What are the Roots that Clutch


APRIL is the cruellest month, breeding                                  
Lilacs out of the dead land, mixing                                          
Memory and desire, stirring                                                   
Dull roots with spring rain.                                                    
Winter kept us warm, covering                                                       
Earth in forgetful snow, feeding                                              
A little life with dried tubers.                                                 
Summer surprised us, coming over the Starnbergersee           
With a shower of rain; we stopped in the colonnade,            
And went on in sunlight, into the Hofgarten,                          
And drank coffee, and talked for an hour.                              
Bin gar keine Russin, stamm’ aus Litauen, echt deutsch.       
And when we were children, staying at the archduke’s,        
My cousin’s, he took me out on a sled,                                 
And I was frightened. He said, Marie,                                     
Marie, hold on tight. And down we went.                             
In the mountains, there you feel free.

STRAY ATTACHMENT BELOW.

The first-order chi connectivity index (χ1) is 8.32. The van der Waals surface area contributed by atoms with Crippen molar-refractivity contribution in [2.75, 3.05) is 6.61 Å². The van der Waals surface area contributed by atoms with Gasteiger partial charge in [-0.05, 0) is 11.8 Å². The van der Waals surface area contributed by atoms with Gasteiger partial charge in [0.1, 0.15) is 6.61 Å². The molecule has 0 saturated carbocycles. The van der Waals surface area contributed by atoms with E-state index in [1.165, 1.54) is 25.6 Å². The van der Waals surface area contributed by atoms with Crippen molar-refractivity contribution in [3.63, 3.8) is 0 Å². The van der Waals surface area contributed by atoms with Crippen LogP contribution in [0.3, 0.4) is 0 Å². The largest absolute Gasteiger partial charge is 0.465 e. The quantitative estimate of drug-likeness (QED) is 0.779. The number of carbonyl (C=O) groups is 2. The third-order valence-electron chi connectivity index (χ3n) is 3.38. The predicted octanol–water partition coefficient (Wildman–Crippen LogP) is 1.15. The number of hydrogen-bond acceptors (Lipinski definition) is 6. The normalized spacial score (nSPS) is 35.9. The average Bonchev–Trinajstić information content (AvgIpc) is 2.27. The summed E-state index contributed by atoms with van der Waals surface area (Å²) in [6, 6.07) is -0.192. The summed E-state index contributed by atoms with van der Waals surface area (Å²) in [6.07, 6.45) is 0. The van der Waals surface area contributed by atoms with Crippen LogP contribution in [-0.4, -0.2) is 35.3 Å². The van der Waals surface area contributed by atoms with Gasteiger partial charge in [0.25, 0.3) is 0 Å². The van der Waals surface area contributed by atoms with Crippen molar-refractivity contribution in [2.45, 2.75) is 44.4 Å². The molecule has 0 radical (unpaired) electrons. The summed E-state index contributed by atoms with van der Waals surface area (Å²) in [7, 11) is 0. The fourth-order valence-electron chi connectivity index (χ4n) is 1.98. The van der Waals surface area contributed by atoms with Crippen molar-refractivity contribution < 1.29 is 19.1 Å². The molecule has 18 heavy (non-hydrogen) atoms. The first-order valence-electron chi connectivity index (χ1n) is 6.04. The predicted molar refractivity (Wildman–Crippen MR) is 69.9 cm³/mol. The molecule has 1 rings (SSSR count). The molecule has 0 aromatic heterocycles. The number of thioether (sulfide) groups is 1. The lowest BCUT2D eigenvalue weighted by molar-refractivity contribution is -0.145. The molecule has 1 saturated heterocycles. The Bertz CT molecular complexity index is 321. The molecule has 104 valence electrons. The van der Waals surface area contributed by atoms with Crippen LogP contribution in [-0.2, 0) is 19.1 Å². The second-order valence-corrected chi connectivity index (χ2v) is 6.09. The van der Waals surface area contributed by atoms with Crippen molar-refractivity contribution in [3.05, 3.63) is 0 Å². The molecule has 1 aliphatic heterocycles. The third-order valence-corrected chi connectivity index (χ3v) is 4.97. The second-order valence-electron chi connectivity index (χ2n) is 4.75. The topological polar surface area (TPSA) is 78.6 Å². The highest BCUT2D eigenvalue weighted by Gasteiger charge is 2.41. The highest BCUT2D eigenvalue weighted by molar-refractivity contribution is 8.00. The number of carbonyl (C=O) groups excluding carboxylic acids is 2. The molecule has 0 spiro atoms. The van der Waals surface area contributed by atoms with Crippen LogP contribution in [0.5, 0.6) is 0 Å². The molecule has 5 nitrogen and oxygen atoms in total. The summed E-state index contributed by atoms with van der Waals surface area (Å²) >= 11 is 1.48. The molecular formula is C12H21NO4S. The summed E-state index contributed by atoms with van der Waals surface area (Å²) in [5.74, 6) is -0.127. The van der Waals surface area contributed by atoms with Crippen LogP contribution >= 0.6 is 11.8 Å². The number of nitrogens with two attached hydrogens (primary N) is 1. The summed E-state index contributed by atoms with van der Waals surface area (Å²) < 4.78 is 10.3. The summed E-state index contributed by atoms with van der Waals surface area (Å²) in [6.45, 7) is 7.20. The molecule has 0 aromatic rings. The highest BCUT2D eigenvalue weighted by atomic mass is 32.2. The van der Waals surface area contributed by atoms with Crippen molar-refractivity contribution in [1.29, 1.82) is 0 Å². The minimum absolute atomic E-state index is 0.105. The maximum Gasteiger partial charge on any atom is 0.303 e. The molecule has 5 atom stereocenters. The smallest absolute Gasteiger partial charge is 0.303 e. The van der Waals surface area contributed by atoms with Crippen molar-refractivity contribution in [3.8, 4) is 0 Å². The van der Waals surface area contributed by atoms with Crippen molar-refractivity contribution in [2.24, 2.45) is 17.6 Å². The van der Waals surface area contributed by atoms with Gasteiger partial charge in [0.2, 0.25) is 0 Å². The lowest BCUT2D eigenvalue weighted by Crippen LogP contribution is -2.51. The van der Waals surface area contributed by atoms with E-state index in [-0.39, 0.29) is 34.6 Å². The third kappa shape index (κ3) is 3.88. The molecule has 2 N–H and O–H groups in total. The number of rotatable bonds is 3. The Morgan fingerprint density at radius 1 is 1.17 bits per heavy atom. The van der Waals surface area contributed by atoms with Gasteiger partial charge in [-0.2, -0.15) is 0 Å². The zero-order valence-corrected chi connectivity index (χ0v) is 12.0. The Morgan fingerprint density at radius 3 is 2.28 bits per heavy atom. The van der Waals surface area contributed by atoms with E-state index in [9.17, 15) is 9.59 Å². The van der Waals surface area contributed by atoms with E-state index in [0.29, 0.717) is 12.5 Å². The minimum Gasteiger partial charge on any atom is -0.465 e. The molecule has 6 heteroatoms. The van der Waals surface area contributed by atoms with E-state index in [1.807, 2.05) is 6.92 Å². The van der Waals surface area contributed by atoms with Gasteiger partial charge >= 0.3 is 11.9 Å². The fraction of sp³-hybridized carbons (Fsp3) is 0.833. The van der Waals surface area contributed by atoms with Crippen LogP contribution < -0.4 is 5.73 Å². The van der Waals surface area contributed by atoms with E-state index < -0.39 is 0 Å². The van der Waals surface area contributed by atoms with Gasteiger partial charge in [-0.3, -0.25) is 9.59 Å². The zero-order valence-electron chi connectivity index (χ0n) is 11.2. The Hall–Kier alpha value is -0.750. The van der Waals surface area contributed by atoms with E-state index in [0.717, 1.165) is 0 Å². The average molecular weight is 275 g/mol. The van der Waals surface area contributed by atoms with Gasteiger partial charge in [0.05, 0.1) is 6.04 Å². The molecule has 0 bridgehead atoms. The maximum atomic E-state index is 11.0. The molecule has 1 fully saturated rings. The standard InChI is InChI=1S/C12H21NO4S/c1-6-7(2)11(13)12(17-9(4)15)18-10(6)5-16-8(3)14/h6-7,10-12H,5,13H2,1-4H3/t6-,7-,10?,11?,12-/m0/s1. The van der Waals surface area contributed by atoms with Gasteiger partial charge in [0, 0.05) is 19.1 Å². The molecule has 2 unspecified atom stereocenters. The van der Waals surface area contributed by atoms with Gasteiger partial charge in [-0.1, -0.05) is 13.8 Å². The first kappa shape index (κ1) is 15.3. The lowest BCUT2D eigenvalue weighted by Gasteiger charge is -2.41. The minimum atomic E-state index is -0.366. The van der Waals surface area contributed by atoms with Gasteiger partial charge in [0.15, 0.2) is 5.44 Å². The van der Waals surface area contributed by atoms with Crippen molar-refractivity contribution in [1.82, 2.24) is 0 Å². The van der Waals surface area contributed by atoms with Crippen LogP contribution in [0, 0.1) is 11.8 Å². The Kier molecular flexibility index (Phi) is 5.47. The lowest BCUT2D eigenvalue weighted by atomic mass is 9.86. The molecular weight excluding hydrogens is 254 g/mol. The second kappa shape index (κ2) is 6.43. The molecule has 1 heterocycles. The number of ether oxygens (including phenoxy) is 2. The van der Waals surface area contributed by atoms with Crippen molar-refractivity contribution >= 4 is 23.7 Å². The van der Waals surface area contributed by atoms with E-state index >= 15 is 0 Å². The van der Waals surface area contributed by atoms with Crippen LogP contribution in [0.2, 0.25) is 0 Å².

I read, much of the night, and go south in the winter.            
What are the roots that clutch, what branches grow              
Out of this stony rubbish? Son of man,                                  
You cannot say, or guess, for you know only                        
A heap of broken images, where the sun beats,                      
And the dead tree gives no shelter, the cricket no relief,        
And the dry stone no sound of water. Only                          
There is shadow under this red rock,                                       
(Come in under the shadow of this red rock),                        
And I will show you something different from either            
Your shadow at morning striding behind you                         
Or your shadow at evening rising to meet you;                      
I will show you fear in a handful of dust.                                
        Frisch weht der Wind                                                     
        Der Heimat zu,                                                               
        Mein Irisch Kind,                                                           
        Wo weilest du?                                                               
“You gave me hyacinths first a year ago;                                
They called me the hyacinth girl.”                                          
—Yet when we came back, late, from the Hyacinth garden,  
Your arms full, and your hair wet, I could not                       
Speak, and my eyes failed, I was neither                                
Living nor dead, and I knew nothing,                                       
Looking into the heart of light, the silence.                             
Öd’ und leer das Meer.

–Extract, T.S. Eliot
  The Waste Land

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